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their careers on the line, if they pass this bill, and it looks like they will do so this evening, and they will do so this evening, and the lords because of its own procedures is incapable of dealing with it, that would be very bad. there is a big majority in the lords for stopping no deal and staying in the eu because we don't think it's a goodidea the eu because we don't think it's a good idea to be putting people's jobs and livelihoods and the irish border all injeopardy jobs and livelihoods and the irish border all in jeopardy because of her exit. so we will see this through but there are lots of shenanigans going on. you mention that guillotine and you have to get a debate done in a certain amount of time because of prorogation. when can we get some kind of outcome in the house of lords in your view?” think the bill will be passed on friday, but it is possible in unprecedented fashion, it is possible we will be there over the weekend. so my weekend plans are in flux at the moment, and maybe i will be in your studio giving you progress reports during the weekend. i bet you are looking forward to
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that. how does the debate in the lords defer to the one we've heard in commons? it's a bit more polite. people's careers aren't on the line because the lords isn't elected. so even though people feel very strongly about it, people are not being chucked out of parties and having their whole livelihoods thrown in the balance, like it is in the house of commons. but the argument are the same. is it right to suspend parliament for five weeks? should we have the damocles no deal with the possibility of trade being interrupted, the hard border in ireland? people being unable to get in and out of the country? should we allow boris johnson to threaten that, or should we categorically ruled that out? the arguments are the same, they are just being rerun for the second time in the house of lords after the house of commons. thank you very much, andrew. what i'd like to get now is a perspective from brussels and the thinking among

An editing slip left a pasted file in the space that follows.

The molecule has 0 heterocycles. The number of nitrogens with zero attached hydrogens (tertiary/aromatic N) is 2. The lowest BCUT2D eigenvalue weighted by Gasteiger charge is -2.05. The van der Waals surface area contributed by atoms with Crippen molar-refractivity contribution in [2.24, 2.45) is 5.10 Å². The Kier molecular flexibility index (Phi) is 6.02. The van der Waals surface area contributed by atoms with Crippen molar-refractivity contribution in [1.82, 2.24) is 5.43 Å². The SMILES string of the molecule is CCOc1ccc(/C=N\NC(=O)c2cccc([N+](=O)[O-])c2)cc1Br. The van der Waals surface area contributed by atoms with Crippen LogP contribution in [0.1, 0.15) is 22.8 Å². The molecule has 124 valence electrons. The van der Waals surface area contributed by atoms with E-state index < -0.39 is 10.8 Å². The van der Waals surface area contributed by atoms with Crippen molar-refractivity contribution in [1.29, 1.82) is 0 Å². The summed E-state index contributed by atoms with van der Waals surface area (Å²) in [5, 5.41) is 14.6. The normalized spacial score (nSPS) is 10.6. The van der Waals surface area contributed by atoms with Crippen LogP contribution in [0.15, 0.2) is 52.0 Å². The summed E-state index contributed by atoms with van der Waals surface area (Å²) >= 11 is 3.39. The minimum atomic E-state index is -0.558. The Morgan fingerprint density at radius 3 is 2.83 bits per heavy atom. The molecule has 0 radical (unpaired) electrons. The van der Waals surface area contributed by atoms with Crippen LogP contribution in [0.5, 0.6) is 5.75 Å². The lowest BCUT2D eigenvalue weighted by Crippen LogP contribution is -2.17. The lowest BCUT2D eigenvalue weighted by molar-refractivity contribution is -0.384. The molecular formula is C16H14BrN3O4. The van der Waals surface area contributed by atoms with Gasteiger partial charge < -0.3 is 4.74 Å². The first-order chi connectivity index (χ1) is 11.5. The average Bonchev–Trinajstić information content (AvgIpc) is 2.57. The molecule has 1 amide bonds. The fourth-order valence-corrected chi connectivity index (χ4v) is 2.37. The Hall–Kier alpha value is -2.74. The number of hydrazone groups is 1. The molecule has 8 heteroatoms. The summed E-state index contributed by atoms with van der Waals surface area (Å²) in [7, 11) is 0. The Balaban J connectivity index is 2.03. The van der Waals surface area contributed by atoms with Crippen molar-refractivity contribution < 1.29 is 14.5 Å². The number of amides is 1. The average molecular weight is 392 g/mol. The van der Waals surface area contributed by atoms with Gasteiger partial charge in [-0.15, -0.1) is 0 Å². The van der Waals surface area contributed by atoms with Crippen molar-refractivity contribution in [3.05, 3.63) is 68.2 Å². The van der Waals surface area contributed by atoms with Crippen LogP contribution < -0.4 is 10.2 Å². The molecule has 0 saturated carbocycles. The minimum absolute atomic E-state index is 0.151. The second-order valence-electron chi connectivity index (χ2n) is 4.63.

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eu leaders. 0ur europe correspondent, damian grammaticas, is in brussels. we were talking about whether the vote yesterday would in any way change the dynamics of any talks that may be going on between the uk and brussels. what are your thoughts today? i'm in the european parliament right now because here we have the parliament brexit steering group who will shortly be meeting here for an update on the question of whether there has been any progress? that is what we will will be hearing from michel barnier in the next few minutes. he will be coming to brief them. we've already seen michel barnierjust a bit earlier today, and he was updating eu member states, the 27 countries, and their investors here on the way into that meeting. he would only say he was busy working trying to get an agreement, and on the way out, he
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seemed pretty chipper and in a good mood. but he said basically the eu is facing the situation with calm. but the more important thing today, david frost, the prime minister's chief eu adviser, was here at the european commission, he left a short while ago. and as he came out, we tried to ask them questions, asking if there was any progress, but no answer. is this a sham? no answer. he got in his car and drove off. we we re he got in his car and drove off. we were told that he had been discussing with the eu side issues around the back stop, around the political declaration, around a free—trade agreement that boris johnson says he wants. those were all hints of what might be going on, but my reading from that, what you have to see in that, the commission said today nothing new was presented this morning. but this afternoon, if those things and what that was discussed don't amount to anything
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new either. in fact, it amounts to problems in trying to get an agreement with the eu because in all of those things, there are issues where borisjohnson wants agreements on the table changed, but that makes it harder to solve issues around ireland. that's going backwards, not forwards in this process. and that is the only signs of any movement we've seen in brussels today. interesting, thank you so much, damien. let's talk about the steps we see ahead of us, if we can see any steps. lots of options. i'm joined by our reality check correspondent chris morris who is here to break down what could happen next. this is not an easy game, but i'll ask you once again to take us through — we havejust had ask you once again to take us through — we have just had the second reading, we have talked about what is possible in the house of lords. talk us through the steps as you see them. it is 3d chess right now. we are counting down to this